Sacred Matters explores the multi-disciplinary literature about the role of religion in family life and provides new research and a new theory about ways various aspects of the sacred are helpful and harmful. The authors hope that their new conceptual framework will stimulate new research and encourage the creation of new intervention programs designed to help families.
Sacred Matters features:
- a new conceptual framework and theory about how, when, and why sacred matters influence family processes and outcomes
- new qualitative and quantitative research collected in a variety of ways from people with different religious perspectives in different geographical areas
- an expansion in theory and research about the role of forgiveness, sacrifice, prayer, and sanctification in family life
- the integration of studies and issues from psychology, sociology, family studies, anthropology, and religion.
This book raises the bar in creating new theories about family processes and in the integration of theory, research, and application. It begins with a review of the previous literature and then expands the research about sanctification to create a new general theory (or model) about ways sacred processes help and hinder families. Next the authors expand the theory and research about the role of forgiveness, sacrifice, and prayer in families. New theory and research are then added about loving, coping with conflict, dealing with undesirable behavior, generational relationships, morality, and the psychosocial aspects of religion. The authors then describe ways sacred theory can be integrated with other theories and ways it provides new explanations about broader social problems. The book concludes with new quantitative research and suggestions for future research.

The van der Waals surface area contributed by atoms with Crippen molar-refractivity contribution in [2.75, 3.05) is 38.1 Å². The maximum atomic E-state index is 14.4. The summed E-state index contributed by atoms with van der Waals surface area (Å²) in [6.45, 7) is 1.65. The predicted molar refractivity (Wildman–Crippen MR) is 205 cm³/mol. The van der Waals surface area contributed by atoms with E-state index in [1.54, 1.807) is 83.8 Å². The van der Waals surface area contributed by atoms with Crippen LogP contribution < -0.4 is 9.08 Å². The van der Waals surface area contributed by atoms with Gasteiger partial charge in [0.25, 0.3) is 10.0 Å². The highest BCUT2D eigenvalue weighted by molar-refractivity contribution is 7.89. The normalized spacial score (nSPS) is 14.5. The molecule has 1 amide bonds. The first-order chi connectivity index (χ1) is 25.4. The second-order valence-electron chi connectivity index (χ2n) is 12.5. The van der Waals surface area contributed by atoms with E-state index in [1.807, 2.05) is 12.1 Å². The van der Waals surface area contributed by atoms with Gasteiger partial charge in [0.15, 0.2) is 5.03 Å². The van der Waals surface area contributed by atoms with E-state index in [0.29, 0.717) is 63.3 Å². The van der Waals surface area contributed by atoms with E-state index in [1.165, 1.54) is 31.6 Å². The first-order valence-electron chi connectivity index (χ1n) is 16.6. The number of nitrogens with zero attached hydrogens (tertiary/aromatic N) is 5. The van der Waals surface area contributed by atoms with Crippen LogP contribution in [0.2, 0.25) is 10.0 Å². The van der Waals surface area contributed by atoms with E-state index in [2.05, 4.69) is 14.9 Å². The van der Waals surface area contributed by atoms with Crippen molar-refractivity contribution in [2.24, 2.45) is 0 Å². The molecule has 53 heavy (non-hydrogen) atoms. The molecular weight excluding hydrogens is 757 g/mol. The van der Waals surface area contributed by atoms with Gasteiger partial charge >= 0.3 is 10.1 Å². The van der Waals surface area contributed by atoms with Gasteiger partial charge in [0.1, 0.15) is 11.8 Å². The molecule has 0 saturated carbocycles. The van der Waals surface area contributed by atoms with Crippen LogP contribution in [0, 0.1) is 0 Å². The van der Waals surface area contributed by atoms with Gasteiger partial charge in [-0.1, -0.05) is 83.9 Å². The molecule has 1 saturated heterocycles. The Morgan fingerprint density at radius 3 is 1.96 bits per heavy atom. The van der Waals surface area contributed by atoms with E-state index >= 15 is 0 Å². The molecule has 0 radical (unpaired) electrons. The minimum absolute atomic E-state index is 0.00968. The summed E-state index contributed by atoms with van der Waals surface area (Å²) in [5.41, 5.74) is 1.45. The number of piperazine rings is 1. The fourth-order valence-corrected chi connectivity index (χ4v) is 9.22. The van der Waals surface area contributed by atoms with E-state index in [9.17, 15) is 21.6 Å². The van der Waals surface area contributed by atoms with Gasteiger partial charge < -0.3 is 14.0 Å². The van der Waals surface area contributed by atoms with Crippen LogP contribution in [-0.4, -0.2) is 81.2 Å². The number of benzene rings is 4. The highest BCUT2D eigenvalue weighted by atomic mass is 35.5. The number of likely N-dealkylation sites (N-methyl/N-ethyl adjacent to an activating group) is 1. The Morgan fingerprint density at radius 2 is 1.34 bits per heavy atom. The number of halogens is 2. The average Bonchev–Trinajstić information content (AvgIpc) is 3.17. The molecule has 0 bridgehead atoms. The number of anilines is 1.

Researchers, practitioners, and advanced students in several disciplines will find this volume valuable. It will expand and enrich the reading in graduate and advanced undergraduate courses in areas such as family studies, human development, marriage and family therapy, the psychology of the family and the psychology of religion, the sociology of the family and the sociology of religion, pastoral counseling, anthropology, and social work.
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